Mark Schmitt wrote for the New York Times about what it means to be a Democrat:
If you’ve watched or attended past Democratic conventions, you know that the party’s coalition was stitched together from organized interest groups, and the seams start to show quickly.
They were mentioned line by line in speeches: unions, especially those for teachers and public employees; environmental groups; workers for reproductive rights, L.G.B.T. rights, civil rights and gun-control laws; campaign-finance reformers; and so forth.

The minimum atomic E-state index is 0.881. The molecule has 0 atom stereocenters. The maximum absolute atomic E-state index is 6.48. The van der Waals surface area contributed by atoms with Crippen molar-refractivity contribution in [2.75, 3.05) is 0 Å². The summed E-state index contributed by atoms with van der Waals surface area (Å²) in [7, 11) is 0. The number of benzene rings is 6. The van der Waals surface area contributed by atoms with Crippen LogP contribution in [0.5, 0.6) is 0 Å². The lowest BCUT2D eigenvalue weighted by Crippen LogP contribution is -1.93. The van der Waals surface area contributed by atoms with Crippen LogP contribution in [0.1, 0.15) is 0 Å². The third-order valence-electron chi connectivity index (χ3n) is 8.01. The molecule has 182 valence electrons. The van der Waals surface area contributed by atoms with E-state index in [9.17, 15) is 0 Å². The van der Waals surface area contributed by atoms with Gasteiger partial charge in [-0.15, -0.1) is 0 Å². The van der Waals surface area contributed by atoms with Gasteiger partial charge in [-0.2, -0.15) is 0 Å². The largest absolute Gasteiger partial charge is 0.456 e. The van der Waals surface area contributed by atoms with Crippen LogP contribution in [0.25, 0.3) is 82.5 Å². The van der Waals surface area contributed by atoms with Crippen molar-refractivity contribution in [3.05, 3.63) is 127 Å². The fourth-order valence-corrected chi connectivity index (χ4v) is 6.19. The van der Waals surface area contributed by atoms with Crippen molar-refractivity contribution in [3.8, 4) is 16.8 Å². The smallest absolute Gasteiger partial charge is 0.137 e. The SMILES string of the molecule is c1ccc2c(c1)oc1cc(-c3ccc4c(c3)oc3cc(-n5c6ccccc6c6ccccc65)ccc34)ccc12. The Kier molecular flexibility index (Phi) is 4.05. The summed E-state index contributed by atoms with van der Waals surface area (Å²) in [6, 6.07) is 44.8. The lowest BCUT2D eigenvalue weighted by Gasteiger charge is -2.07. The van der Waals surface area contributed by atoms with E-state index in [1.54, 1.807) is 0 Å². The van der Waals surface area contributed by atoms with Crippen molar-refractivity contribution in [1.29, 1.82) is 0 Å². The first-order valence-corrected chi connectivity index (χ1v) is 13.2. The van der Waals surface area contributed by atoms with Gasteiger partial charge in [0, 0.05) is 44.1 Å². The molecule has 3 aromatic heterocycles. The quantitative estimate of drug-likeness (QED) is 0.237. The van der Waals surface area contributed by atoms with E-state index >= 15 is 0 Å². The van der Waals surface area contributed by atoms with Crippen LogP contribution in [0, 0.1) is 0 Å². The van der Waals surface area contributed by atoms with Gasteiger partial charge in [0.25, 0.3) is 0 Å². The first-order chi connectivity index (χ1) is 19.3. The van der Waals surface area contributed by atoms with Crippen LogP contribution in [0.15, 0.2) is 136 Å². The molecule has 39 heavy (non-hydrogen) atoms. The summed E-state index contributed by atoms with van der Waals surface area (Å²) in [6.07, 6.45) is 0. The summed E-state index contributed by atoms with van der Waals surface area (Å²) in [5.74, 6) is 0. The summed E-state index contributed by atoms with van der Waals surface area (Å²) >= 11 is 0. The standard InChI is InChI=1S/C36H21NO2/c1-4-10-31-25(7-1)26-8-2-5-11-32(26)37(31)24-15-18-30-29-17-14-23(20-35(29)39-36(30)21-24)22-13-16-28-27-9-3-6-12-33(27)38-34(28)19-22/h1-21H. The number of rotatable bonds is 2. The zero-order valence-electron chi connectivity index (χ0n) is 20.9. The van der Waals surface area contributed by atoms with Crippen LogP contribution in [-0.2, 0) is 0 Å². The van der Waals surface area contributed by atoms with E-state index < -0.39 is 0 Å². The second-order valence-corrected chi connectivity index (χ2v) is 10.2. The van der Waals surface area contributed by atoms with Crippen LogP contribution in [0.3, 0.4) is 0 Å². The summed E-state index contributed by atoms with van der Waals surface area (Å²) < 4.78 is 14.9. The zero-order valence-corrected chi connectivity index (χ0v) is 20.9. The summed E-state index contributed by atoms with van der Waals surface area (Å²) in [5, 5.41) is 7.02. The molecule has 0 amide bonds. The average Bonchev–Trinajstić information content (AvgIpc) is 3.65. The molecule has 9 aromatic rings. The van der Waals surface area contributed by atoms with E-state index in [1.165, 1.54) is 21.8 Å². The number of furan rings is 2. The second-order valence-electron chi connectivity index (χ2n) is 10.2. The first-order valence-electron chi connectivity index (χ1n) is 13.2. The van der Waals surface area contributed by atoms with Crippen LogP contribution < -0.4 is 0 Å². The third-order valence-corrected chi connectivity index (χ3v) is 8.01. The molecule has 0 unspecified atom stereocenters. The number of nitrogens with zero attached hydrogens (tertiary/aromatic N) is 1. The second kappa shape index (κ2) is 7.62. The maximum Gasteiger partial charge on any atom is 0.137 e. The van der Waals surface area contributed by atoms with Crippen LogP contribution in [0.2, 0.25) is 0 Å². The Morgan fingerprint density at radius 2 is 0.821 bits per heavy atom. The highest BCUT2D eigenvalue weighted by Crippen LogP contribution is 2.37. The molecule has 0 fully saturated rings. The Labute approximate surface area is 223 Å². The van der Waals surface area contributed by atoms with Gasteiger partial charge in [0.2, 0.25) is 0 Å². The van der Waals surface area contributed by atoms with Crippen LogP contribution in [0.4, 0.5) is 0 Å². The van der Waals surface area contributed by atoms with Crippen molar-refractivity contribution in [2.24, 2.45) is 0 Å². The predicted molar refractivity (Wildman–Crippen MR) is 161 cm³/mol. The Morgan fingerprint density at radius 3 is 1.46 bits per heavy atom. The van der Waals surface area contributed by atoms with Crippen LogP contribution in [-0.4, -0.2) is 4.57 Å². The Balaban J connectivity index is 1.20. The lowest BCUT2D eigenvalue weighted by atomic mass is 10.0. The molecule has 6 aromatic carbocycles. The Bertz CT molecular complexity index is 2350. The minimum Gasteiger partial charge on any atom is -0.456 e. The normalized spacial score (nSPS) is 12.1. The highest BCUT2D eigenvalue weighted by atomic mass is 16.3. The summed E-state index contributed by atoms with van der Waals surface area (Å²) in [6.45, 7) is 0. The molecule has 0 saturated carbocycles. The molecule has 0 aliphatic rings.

Not many of these causes had universal support among elected Democrats, and keeping this coalition of interests intact was the work of the party. When Democratic leaders did their job right, as in the 1990s, this coalition held together. An ideological movement needs a steady diet of enemies and ever bigger promises, whereas interest groups are satisfied with incremental progress and a seat at the table.